VIA invests in poverty-alleviating micro infrastructure projects in rural villages of developing countries via 1-5 year loans.
Project implemented: 2012 - ongoing
VIA's goal is to help 1 million people gain access to sustainable micro infrastructure within 10 years (by 2022).
Australian entrepreneurs can tap into new multi-billion dollar cleantech markets while helping our neighbours develop.
Show communities what technologies exist to help reduce fossil fuel use and maximize local renewables, and quantify demand.
Create project investment descriptions to mobilize public/private capital to fund it, and fill technology gaps if some exist.
Order equipment, streamline logistics, import and install the equipment, and train local entrepreneurs on the business model.
Monitor project performance, replace non-performing project partners and encourage best performers to improve sustainability.
Scale up pilot projects to larger break-even scale (10,000 households/country), using GIS mapping to plan universal access.
Once all project assets have been paid for, transfer these assets to the local entrepreneurs and either withdraw or repeat.
Almost total elimination of kerosene lamps, diesel mills and manual food-processing labour by women, saving tens of thousands of hours of work that can be used more productively, and reducing CO2 emissions and expenditure on imported fuels.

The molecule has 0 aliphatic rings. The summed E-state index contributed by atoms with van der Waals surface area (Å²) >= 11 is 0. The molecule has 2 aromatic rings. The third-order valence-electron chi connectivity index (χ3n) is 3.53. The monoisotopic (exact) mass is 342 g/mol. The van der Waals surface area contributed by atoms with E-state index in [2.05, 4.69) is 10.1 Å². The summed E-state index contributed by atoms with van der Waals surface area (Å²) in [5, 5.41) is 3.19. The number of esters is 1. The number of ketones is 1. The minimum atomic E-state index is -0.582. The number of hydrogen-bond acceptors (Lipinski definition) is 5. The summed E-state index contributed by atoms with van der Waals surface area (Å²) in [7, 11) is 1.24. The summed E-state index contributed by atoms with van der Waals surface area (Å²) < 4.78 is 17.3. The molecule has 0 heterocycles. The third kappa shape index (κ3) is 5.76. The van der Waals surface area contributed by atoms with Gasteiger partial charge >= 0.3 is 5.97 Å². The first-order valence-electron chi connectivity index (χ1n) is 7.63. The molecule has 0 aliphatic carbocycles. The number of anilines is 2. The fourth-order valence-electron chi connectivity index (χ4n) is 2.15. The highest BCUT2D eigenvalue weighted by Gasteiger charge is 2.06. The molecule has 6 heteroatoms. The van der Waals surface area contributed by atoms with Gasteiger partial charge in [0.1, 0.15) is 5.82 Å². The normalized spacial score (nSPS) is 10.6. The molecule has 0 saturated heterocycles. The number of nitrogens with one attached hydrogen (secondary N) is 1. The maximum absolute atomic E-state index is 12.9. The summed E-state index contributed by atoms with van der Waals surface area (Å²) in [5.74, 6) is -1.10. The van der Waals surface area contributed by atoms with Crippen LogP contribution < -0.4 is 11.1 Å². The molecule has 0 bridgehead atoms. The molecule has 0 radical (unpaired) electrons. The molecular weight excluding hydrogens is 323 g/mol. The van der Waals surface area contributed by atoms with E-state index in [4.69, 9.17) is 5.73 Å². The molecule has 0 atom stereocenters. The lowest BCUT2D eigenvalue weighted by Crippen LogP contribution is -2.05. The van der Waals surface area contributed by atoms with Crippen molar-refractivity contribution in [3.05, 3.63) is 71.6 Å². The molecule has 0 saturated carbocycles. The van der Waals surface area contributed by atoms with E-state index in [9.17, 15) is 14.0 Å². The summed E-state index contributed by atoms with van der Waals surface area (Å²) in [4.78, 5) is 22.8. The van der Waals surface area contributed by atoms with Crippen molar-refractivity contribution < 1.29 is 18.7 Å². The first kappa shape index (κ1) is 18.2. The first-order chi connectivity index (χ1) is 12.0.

Dozens of entrepreneurs trained in productive use of renewable energy using world-first technologies, and enhanced micro business skills.
Apparently, our solar powered cassava grater even improved the taste of the national dishes of Vanuatu (laplap, tuluk and simboro)....! Next step, Masterchef....!
VIA has invested in solar powered lighting, milling, water pumping and refrigeration projects in Vanuatu, Indonesia, Papua New Guinea and Honduras, with expansion into the African market likely in 2019. These micro infrastructure projects, often less than 1kW per village, are usually bringing electricity to the village for the first time in their lives. VIA and its partners have developed new, world-first technologies like solar powered flour mills, rice hullers, corn shellers and coconut/cassava graters. VIA uses a blend of public finance and private finance to reduce risks of investing in such areas, and via a lease-purchase contract, transfers the assets to the village once it has been fully paid off. VIA also helps others in many countries to develop similar projects, with support mostly from outside Australia such as USAID, AFD, GSMA, IRENA, OPIC, GIZ, World Bank, Duke Energy, SIDA, IDB and SDC, but also from DFAT, Rotary Melbourne and a number of angel investors.